Friday, August 17, 2012

"The Receptionist," by Janet Groth

The New Yorker. New York. Literary stories and gossip. An independent woman figuring out what she wants in life, having adventures, (mostly) happy in her work, longing for love as well. All of these elements and more make Janet Groth’s memoir, “The Receptionist” (Algonquin Books of Chapel Hill, 2012), a delight to read. Groth, like so many other Midwestern young people, moved to New York after college to seek a bigger and more exciting life. In her case, the move was from Minnesota, and the year was 1957. She became a receptionist at the offices of The New Yorker magazine, and stayed there for 21 years. During those years, she met and became friends (and sometimes lovers) with many well-known writers, editors, artists, and other members of the New York literary/art world. She went to their parties and became their confidant. She knew about their writing blocks, their affairs, their secrets. She herself hoped to be a writer, but it took a while. She was also a great traveler. And she loved literature, and knew it well. After a few years at the New Yorker, she started studying for her PhD in English literature, and only ended her receptionist job when she got a position as a university professor. She finally did write; her main publications have been on the great critic Edmund Wilson. And now she has written this generous memoir, candidly sharing her experiences and feelings during those 21 New Yorker years. And although the literary stories are wonderful, so too is the portrait of a young woman making her own way in a time before it was common for women to be single, self-supporting, independent, and adventurous. Although she had her troubles and doubts, she seems to have had a strength and belief in herself, and a desire for a full life, that carried her through. This book is beautifully written and a great pleasure to read.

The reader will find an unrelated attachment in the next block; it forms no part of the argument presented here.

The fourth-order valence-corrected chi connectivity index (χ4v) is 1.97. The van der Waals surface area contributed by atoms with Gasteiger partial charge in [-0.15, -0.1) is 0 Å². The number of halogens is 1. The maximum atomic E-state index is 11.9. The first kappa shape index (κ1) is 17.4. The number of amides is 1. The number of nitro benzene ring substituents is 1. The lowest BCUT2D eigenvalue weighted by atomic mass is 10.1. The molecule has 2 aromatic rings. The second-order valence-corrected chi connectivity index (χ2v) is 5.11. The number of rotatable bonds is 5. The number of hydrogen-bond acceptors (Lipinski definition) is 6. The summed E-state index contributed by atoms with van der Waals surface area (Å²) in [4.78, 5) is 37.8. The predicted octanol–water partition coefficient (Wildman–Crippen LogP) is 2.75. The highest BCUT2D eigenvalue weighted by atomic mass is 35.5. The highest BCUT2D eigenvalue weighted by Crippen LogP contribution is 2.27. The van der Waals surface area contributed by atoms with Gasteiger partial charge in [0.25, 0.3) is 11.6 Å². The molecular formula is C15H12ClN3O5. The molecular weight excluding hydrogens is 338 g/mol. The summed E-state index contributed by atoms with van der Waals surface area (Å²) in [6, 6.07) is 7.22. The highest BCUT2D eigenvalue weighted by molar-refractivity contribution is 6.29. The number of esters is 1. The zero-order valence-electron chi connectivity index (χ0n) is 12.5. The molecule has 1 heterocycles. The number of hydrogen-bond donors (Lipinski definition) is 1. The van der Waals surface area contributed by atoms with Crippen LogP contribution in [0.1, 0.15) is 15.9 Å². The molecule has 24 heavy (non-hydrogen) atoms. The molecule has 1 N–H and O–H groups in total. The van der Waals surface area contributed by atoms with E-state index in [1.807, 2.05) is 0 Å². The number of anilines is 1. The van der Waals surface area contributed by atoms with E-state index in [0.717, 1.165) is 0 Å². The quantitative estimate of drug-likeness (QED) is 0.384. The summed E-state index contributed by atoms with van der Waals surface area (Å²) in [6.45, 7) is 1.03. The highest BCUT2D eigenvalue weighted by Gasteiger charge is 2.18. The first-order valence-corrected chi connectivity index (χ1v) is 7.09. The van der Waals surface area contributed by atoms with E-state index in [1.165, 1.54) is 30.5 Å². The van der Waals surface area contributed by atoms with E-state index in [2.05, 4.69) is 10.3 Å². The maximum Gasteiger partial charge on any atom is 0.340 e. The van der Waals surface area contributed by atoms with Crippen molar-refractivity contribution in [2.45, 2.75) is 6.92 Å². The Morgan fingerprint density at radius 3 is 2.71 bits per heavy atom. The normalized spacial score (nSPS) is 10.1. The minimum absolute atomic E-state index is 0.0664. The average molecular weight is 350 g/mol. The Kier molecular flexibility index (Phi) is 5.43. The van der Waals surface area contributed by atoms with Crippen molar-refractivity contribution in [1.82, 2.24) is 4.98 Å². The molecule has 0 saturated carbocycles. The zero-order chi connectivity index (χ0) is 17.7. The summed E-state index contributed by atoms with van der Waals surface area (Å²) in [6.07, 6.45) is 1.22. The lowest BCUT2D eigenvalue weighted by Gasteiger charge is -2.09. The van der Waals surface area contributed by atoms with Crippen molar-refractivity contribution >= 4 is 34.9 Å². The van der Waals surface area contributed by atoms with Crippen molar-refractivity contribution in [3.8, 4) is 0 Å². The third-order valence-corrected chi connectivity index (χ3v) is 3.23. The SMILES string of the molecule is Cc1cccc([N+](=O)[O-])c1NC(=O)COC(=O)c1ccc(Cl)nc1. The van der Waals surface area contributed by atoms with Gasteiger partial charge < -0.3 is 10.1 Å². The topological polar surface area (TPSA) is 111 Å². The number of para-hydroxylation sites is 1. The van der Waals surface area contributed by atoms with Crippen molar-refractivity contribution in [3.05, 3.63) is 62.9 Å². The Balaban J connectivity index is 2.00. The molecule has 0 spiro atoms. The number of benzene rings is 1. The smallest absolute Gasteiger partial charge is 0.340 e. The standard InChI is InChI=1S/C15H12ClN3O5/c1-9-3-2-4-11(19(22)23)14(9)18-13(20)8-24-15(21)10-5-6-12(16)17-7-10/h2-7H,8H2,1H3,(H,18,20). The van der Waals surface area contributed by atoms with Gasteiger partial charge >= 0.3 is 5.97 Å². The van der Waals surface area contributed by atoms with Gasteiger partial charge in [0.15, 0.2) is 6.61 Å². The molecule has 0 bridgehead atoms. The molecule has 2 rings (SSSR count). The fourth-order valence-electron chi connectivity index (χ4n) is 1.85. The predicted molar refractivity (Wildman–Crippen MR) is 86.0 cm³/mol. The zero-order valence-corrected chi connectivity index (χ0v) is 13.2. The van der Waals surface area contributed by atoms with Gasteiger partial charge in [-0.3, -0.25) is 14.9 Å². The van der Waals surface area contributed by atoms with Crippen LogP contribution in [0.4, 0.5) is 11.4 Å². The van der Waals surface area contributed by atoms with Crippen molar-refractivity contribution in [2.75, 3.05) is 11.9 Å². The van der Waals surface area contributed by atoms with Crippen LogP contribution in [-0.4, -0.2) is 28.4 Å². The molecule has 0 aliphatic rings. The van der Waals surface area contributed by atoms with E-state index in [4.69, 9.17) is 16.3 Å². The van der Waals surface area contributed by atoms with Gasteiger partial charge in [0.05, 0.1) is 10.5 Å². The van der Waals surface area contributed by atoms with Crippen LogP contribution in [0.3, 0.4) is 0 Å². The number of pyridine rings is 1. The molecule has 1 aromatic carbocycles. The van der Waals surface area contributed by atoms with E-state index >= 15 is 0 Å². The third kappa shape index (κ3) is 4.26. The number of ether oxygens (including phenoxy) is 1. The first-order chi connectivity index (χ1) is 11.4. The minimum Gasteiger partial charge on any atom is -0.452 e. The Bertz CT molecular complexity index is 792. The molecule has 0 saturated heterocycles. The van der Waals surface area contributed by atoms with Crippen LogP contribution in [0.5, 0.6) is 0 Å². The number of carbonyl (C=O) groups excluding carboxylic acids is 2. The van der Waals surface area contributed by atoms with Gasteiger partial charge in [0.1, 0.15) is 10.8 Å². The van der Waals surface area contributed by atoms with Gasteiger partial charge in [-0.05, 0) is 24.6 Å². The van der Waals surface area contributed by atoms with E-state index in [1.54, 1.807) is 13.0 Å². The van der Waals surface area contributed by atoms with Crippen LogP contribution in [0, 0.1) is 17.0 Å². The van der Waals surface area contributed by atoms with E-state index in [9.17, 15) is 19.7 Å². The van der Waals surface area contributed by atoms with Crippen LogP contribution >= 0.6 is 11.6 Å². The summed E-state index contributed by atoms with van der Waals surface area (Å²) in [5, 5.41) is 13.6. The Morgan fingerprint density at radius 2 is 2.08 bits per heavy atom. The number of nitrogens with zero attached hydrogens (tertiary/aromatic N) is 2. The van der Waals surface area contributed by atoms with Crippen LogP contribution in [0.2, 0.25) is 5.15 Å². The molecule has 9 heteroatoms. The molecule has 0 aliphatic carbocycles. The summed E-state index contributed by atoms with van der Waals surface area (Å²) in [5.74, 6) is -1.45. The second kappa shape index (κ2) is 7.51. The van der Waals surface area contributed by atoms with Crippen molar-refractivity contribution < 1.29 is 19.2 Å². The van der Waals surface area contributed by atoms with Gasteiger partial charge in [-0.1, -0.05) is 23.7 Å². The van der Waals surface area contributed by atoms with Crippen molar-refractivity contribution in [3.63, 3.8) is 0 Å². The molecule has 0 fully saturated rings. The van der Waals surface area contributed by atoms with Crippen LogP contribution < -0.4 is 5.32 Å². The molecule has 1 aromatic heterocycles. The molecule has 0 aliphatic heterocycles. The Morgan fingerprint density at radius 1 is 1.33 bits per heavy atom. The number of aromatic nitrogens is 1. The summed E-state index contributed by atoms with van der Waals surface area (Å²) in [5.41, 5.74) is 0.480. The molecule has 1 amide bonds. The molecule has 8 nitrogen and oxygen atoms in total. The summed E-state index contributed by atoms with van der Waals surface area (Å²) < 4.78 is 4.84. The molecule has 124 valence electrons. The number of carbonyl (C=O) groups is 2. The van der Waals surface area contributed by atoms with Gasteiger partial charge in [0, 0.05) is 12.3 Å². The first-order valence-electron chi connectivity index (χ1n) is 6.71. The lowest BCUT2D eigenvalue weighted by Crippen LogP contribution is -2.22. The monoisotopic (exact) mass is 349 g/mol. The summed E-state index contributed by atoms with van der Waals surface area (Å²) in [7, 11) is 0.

No comments:

Post a Comment

Site Meter